TASK­FORCE TO BAT­TLE

AT A STORMY CRI­SIS MEET­ING, COUN­CIL­LORS WERE LOUD IN THEIR CON­DEM­NA­TION OF THE IR­ISH FER­RIES’ PRO­POSAL TO AXE THEIR ROSS­LARE-FRANCE SER­VICE. RE­PORTS

Gorey Guardian - - NEWS -

Wex­ford County Coun­cil is to set up an all-party task­force com­mit­tee in re­sponse to an an­nounce­ment by Ir­ish Fer­ries that it is ‘un­likely’ to op­er­ate a ferry ser­vice be­tween Ross­lare Har­bour and France this sum­mer.

Coun­cil­lors de­cided on the ac­tion at an emer­gency meet­ing of Wex­ford County Coun­cil which was at­tended by port man­ager Glenn Carr who came in for crit­i­cism over Ir­ish Rail’s long­stand­ing ne­glect of Ross­lare Har­bour but was also asked by mem­bers how the lo­cal au­thor­ity could sup­port him in se­cur­ing new busi­ness and de­vel­op­ing the port.

Ac­cord­ing to coun­cil­lors, the an­nounce­ment by Ir­ish Fer­ries that it is pulling out of Ross­lare Har­bour af­ter 40 years, sent shock re­ver­ber­a­tions not just through­out the county but the south east re­gion which has ben­e­fited from the tourism spin-off.

Glenn Carr re­vealed that Ir­ish Rail was only in­formed of the de­ci­sion an hour be­fore the an­nounce­ment and said ‘the news has been very dis­ap­point­ing for us’.

He de­fended a de­ci­sion to bring the new Ir­ish Fer­ries WB Yeats ship to Ross­lare Har­bour on a trial, a day af­ter the an­nounce­ment, which many lo­cal peo­ple felt added in­sult to in­jury.

‘I thought it was im­por­tant that the ship be brought in, to show that Ross­lare Har­bour could han­dle the ves­sel and the tri­als were suc­cess­fully com­pleted. There is noth­ing in Ross­lare to re­strict the ves­sel. I thought it was im­por­tant that the ves­sel be brought in to al­lay any fears’, he said.

Mr. Carr who at­tended a Coun­cil meet­ing in Novem­ber to out­line Ir­ish Rail’s €15 mil­lion de­vel­op­ment plan for the port, also stressed that at no point, did Ir­ish Fer­ries raise an is­sue about port fees. He said the re­al­ity is that Ir­ish Fer­ries are go­ing to burn four hours of ex­tra fuel on the jour­ney from Dublin to France, com­pared to Ross­lare.

‘The ra­tio­nale given to us is that from a com­mer­cial point of view, it will be eas­ier to fill a huge ship like this from Dublin’, he said.

The port man­ager said that while the news is dis­ap­point­ing, it does not de­tract from Ir­ish Rail’s in­vest­ment plan and in re­la­tion to re­place­ment busi­ness -’we are ne­go­ti­at­ing with other ship­ping lines as we speak.’

He said he did not wish to say any more as it was com­mer­cially sen­si­tive but added that on Christ­mas Eve, he was con­tacted by a firm in London, en­quir­ing about the avail­abil­ity of slots in Ross­lare.

How­ever, he said Ir­ish Rail needed to en­sure that they are not ‘cannabil­is­ing the ex­ist­ing busi­ness that is there’.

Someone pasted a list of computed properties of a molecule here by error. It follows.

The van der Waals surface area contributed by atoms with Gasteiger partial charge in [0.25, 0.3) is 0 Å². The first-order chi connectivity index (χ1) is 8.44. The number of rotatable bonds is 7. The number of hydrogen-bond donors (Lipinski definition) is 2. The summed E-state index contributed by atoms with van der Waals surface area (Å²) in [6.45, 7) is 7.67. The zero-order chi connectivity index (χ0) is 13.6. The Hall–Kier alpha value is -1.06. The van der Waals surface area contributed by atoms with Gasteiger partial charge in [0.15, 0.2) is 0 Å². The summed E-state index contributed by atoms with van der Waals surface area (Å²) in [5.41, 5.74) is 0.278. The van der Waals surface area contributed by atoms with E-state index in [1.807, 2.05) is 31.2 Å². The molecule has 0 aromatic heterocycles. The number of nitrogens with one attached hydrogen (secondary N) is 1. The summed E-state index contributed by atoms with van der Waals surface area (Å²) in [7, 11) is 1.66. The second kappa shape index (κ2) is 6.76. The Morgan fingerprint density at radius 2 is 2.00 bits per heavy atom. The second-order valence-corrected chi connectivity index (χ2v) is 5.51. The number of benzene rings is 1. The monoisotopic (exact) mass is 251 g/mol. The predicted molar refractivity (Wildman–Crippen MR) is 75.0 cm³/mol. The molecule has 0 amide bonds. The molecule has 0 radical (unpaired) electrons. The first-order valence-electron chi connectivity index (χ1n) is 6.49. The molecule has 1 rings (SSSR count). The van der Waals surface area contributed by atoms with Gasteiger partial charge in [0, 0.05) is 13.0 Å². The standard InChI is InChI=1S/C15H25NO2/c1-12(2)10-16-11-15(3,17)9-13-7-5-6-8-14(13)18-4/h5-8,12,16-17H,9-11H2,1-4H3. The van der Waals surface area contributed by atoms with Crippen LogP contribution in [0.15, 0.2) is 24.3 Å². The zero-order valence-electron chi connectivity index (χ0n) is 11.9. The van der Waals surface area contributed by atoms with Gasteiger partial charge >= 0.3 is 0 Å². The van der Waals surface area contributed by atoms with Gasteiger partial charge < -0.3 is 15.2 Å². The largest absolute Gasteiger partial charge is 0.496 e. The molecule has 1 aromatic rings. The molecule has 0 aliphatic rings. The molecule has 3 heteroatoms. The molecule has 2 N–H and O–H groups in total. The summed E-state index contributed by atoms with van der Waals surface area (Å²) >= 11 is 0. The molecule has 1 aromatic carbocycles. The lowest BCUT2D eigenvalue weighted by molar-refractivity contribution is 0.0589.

‘We are work­ing with par­ties in the best in­ter­ests of the port to try and gen­er­ate ad­di­tional busi­ness with the UK, France and Spain but not in a way that di­lutes the ex­is­ing busi­ness there’.

Mr. Carr said he had in­formed Ir­ish Fer­ries and Stena Line which is con­tin­u­ing to op­er­ate a Ross­lare ser­vice to Cher­bourg, that he will be ac­tively pur­su­ing ad­di­tional busi­ness.

County Coun­cil chair­man Keith Doyle who called the spe­cial meet­ing, said that be­fore this hap­pened, Ross­lare Har­bour wasn’t get­ting the at­ten­tion it de­served. He was de­lighted with the turn-out at the meet­ing and ac­knowl­edged the at­ten­dance of Labour leader Bren­dan Howlin, seated in front of the pub­lic gallery.

In re­sponse to Cllr. Larry O’ Brien who won­dered where the other TD’s were, Cllr. Doyle said no in­vi­ta­tions were is­sued. ‘ I would be de­lighted to see them’, he said, adding to Deputy Howlin: ‘If only they had the in­ter­est to be here’.

Cllr. Lisa McDon­ald called on Ir­ish Fer­ries to clar­ify their plans in re­la­tion to Ross­lare Har­bour. ‘If they are not in­ter­ested, let’s deal with peo­ple who are in­ter­ested. The sell­ing point we have is that we of­fer the short­est route from Ire­land to main­land Europe.’

‘We have a lot go­ing for us but the prob­lem we have is that Iarn­ród Eireann are not a port au­thor­ity, they are a rail com­pany. There is some­thing amiss here, some­thing wrong, when you have Ir­ish Fer­ries giv­ing up as Brexit is com­ing in’.

‘What is wrong in Ross­lare Euro­port and how ex­actly can we fix it’, she asked, adding that

Ross­lare needs Tier 1 sta­tus as a port and needs to be made a bor­der cus­toms point, with Brexit just 12 weeks away.

‘All coun­cil­lors need to stand united on this. Ross­lare could be the com­mer­cial driver of the south east’, she said.